Grandfather Stoker

Offline tonythomson

Re: Libraries and Touring
« Reply #2 on: October 15, 2012, 01:32:57 pm »
Hi, having done several tours in USA and coming from England, I find your public libraries just great for keeping in touch with family & friends. Checking my business emails, so can continue to tour and run my business is great.  I can update my web site. one of the bonuses is getting to talk to some o the local people including the librarians - lots of good info about the area.

Plus always nice and cool with a cold water tower.

So do I feel bad about using your facilities for free, not really because while touring I actually spend quite a lot of money in restaurants, hotels and local bike shops.

They are a great asset, thanks.
Just starting to record my trips  www.tonystravels.com

Offline indyfabz

Re: Libraries and Touring
« Reply #3 on: October 15, 2012, 01:59:15 pm »
I use libraries mostly to check and send email since I don't carry a computer or "smart" gadget. During a 10 day trip in MT last year we stopped at two public libraries. During Cycle Oregon this year we hit one public library. We would have hit a few more but they were closed on the days we were there. I do on-line research into businesses/services and sometimes ask librarians for local information. I have visited libraries on several other supported and unsupported tours, both long and short.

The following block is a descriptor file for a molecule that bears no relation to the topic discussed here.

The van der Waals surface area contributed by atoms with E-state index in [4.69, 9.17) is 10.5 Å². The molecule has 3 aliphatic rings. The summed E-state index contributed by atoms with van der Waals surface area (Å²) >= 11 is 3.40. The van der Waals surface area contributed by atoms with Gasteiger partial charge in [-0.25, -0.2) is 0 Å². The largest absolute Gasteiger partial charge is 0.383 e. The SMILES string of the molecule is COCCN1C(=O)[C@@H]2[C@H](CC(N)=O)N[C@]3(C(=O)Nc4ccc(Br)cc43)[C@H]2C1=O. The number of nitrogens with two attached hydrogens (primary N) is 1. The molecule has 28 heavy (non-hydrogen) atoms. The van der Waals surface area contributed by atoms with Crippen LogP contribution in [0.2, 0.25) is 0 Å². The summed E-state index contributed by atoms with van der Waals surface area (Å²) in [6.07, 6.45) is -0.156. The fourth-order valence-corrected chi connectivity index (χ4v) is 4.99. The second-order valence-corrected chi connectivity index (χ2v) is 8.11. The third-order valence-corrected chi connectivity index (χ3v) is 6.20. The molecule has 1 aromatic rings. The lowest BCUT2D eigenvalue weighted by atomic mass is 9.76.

If there is a donation jar, I always leave something.

Offline RussSeaton

Re: Libraries and Touring
« Reply #4 on: October 15, 2012, 05:14:15 pm »
The library in the suburb next to me is useless for bicyclists.  You have to be a member and have your card to check onto the computers.  I suspect most libraries in the US work this way.

Offline staehpj1

Re: Libraries and Touring